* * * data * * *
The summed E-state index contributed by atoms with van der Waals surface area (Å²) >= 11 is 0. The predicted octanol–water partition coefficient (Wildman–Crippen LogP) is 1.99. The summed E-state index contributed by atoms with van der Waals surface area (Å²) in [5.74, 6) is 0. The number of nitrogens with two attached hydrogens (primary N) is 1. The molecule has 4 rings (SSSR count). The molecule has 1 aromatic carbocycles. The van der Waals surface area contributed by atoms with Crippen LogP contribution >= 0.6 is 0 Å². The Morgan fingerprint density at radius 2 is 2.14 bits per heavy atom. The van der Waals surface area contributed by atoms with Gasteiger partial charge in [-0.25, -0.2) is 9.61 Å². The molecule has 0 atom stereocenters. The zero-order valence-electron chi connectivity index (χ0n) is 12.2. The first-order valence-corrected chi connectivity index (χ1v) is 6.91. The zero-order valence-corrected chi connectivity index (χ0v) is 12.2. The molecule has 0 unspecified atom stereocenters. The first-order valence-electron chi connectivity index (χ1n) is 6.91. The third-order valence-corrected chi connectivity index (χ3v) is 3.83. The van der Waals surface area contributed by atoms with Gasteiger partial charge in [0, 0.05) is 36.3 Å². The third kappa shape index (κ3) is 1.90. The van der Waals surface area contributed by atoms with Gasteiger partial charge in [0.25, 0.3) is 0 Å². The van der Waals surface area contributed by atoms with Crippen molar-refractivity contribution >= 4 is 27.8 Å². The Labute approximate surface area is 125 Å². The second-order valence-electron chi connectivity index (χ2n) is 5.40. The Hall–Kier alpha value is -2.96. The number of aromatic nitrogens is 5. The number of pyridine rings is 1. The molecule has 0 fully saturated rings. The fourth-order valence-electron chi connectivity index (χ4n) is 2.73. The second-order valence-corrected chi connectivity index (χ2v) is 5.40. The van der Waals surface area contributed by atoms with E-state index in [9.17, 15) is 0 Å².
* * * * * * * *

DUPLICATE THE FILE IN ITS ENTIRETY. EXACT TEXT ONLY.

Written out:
The summed E-state index contributed by atoms with van der Waals surface area (Å²) >= 11 is 0. The predicted octanol–water partition coefficient (Wildman–Crippen LogP) is 1.99. The summed E-state index contributed by atoms with van der Waals surface area (Å²) in [5.74, 6) is 0. The number of nitrogens with two attached hydrogens (primary N) is 1. The molecule has 4 rings (SSSR count). The molecule has 1 aromatic carbocycles. The van der Waals surface area contributed by atoms with Crippen LogP contribution >= 0.6 is 0 Å². The Morgan fingerprint density at radius 2 is 2.14 bits per heavy atom. The van der Waals surface area contributed by atoms with Gasteiger partial charge in [-0.25, -0.2) is 9.61 Å². The molecule has 0 atom stereocenters. The zero-order valence-electron chi connectivity index (χ0n) is 12.2. The first-order valence-corrected chi connectivity index (χ1v) is 6.91. The zero-order valence-corrected chi connectivity index (χ0v) is 12.2. The molecule has 0 unspecified atom stereocenters. The first-order valence-electron chi connectivity index (χ1n) is 6.91. The third-order valence-corrected chi connectivity index (χ3v) is 3.83. The van der Waals surface area contributed by atoms with Gasteiger partial charge in [0, 0.05) is 36.3 Å². The third kappa shape index (κ3) is 1.90. The van der Waals surface area contributed by atoms with Gasteiger partial charge in [0.25, 0.3) is 0 Å². The van der Waals surface area contributed by atoms with Crippen molar-refractivity contribution >= 4 is 27.8 Å². The Labute approximate surface area is 125 Å². The second-order valence-electron chi connectivity index (χ2n) is 5.40. The Hall–Kier alpha value is -2.96. The number of aromatic nitrogens is 5. The number of pyridine rings is 1. The molecule has 0 fully saturated rings. The fourth-order valence-electron chi connectivity index (χ4n) is 2.73. The second-order valence-corrected chi connectivity index (χ2v) is 5.40. The van der Waals surface area contributed by atoms with E-state index in [9.17, 15) is 0 Å².